People can have open containers in public places, but it is important to remember that there is a law that prohibits poisoning in public. In Indiana, it is not illegal to transport alcohol outdoors in public spaces. Customers can take an alcoholic beverage in its original container out of a place and consume it on the sidewalks, although the establishment may not allow the sale of beverages as part of its policy. When it comes to motor vehicles, however, it is completely illegal to have an open alcoholic beverage inside.
This applies if the beverage is open, if it has a broken seal, or if some of the contents of the drink have already been removed from the container. For example, if you're traveling with a corked bottle of wine that isn't full, it's considered driving with an open container. Indiana alcohol and motor vehicle legislation strictly prohibits drivers from driving with a blood alcohol concentration (BAC) equal to or greater than 0.08%. For commercial drivers, such as truck and school bus operators, the limit is 0.04% of BAC.
Similarly, Indiana's open container law prohibits drivers from keeping an open bottle or can of alcoholic beverage in their vehicles. Indiana's open container law generally prohibits consuming and possessing open containers of alcohol in a motor vehicle. However, the law does not apply in certain circumstances. In addition, offenses for possession of open containers of alcohol are treated differently from offenses for the consumption of alcohol.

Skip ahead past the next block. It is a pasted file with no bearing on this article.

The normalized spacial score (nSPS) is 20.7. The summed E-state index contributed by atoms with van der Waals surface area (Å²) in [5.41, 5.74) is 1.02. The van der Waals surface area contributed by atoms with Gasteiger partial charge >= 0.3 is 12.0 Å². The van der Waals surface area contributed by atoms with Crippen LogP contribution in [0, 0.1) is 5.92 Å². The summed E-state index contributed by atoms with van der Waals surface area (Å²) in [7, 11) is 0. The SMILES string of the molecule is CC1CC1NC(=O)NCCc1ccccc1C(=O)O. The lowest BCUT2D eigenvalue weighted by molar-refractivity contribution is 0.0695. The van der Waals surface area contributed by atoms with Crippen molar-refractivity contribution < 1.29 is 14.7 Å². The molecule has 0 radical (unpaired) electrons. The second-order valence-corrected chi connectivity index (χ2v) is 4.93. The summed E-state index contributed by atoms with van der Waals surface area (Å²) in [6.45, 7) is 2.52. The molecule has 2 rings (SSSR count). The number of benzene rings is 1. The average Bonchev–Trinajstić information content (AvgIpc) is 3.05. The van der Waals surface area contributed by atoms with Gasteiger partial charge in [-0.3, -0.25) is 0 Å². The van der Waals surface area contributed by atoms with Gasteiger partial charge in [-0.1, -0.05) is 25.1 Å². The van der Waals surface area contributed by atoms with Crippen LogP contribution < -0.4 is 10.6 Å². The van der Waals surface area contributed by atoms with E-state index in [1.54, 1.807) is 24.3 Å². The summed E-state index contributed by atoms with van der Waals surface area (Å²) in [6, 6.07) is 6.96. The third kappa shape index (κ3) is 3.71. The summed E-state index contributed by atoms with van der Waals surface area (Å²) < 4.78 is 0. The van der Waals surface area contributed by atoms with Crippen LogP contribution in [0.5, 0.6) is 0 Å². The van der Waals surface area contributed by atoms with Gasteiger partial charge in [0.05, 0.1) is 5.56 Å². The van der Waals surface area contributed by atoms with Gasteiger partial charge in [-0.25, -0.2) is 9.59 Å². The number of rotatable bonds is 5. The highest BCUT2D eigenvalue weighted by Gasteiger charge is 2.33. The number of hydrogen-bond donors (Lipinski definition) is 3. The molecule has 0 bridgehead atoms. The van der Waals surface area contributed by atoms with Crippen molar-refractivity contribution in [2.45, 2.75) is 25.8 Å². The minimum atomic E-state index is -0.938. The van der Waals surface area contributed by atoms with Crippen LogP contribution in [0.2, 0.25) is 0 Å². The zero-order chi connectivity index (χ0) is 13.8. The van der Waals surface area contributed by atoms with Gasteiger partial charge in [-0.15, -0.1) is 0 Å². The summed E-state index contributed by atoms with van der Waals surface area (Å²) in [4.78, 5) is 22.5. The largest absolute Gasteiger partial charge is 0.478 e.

Indiana's alcohol laws have been described as archaic and outdated, sometimes contradictory and often confusing. If you are facing a violation of the open container law in Indiana, having an experienced lawyer by your side can make all the difference in your case. Breaking open container laws is a Class C violation in Indiana, but if you are the driver of the vehicle and were consuming alcohol, you will face a Class B violation. Open container laws are enacted to reduce the risk of public poisoning or driving a vehicle while intoxicated.
An open alcohol container can be legally placed in a fixed, locked compartment, such as a center console or trunk. Passengers may be under the influence of alcohol in a moving car, but are prohibited from having an open container in their possession. Indiana's open container law prohibits motorists from keeping an open container with alcohol in a vehicle. Therefore, Indiana implemented strict laws that regulate the consumption of alcohol and motor vehicles to reduce the devastating and life-changing effects of drunk driving accidents.